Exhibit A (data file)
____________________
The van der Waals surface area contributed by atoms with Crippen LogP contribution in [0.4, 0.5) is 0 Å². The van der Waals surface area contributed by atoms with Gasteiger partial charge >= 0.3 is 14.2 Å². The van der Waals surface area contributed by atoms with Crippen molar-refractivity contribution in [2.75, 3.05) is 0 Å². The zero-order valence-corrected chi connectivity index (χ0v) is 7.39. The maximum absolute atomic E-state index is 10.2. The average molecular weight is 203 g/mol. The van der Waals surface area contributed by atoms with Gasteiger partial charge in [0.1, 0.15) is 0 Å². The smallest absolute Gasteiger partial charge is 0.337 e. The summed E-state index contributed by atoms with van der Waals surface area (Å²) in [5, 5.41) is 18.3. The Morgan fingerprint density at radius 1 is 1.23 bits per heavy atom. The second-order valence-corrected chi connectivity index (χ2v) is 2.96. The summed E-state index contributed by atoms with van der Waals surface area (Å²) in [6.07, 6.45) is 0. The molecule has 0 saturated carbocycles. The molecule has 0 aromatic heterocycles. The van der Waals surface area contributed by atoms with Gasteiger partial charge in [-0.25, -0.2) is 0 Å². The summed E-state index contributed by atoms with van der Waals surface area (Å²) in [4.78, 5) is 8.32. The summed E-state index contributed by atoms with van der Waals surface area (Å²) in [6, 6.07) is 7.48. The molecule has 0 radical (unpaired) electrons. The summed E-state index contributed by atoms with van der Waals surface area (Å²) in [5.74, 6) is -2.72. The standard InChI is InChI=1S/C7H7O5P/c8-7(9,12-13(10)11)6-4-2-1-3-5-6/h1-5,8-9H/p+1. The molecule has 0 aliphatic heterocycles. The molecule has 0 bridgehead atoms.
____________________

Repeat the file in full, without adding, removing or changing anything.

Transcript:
The van der Waals surface area contributed by atoms with Crippen LogP contribution in [0.4, 0.5) is 0 Å². The van der Waals surface area contributed by atoms with Gasteiger partial charge >= 0.3 is 14.2 Å². The van der Waals surface area contributed by atoms with Crippen molar-refractivity contribution in [2.75, 3.05) is 0 Å². The zero-order valence-corrected chi connectivity index (χ0v) is 7.39. The maximum absolute atomic E-state index is 10.2. The average molecular weight is 203 g/mol. The van der Waals surface area contributed by atoms with Gasteiger partial charge in [0.1, 0.15) is 0 Å². The smallest absolute Gasteiger partial charge is 0.337 e. The summed E-state index contributed by atoms with van der Waals surface area (Å²) in [5, 5.41) is 18.3. The Morgan fingerprint density at radius 1 is 1.23 bits per heavy atom. The second-order valence-corrected chi connectivity index (χ2v) is 2.96. The summed E-state index contributed by atoms with van der Waals surface area (Å²) in [6.07, 6.45) is 0. The molecule has 0 saturated carbocycles. The molecule has 0 aromatic heterocycles. The van der Waals surface area contributed by atoms with Gasteiger partial charge in [-0.25, -0.2) is 0 Å². The summed E-state index contributed by atoms with van der Waals surface area (Å²) in [4.78, 5) is 8.32. The summed E-state index contributed by atoms with van der Waals surface area (Å²) in [6, 6.07) is 7.48. The molecule has 0 radical (unpaired) electrons. The summed E-state index contributed by atoms with van der Waals surface area (Å²) in [5.74, 6) is -2.72. The standard InChI is InChI=1S/C7H7O5P/c8-7(9,12-13(10)11)6-4-2-1-3-5-6/h1-5,8-9H/p+1. The molecule has 0 aliphatic heterocycles. The molecule has 0 bridgehead atoms.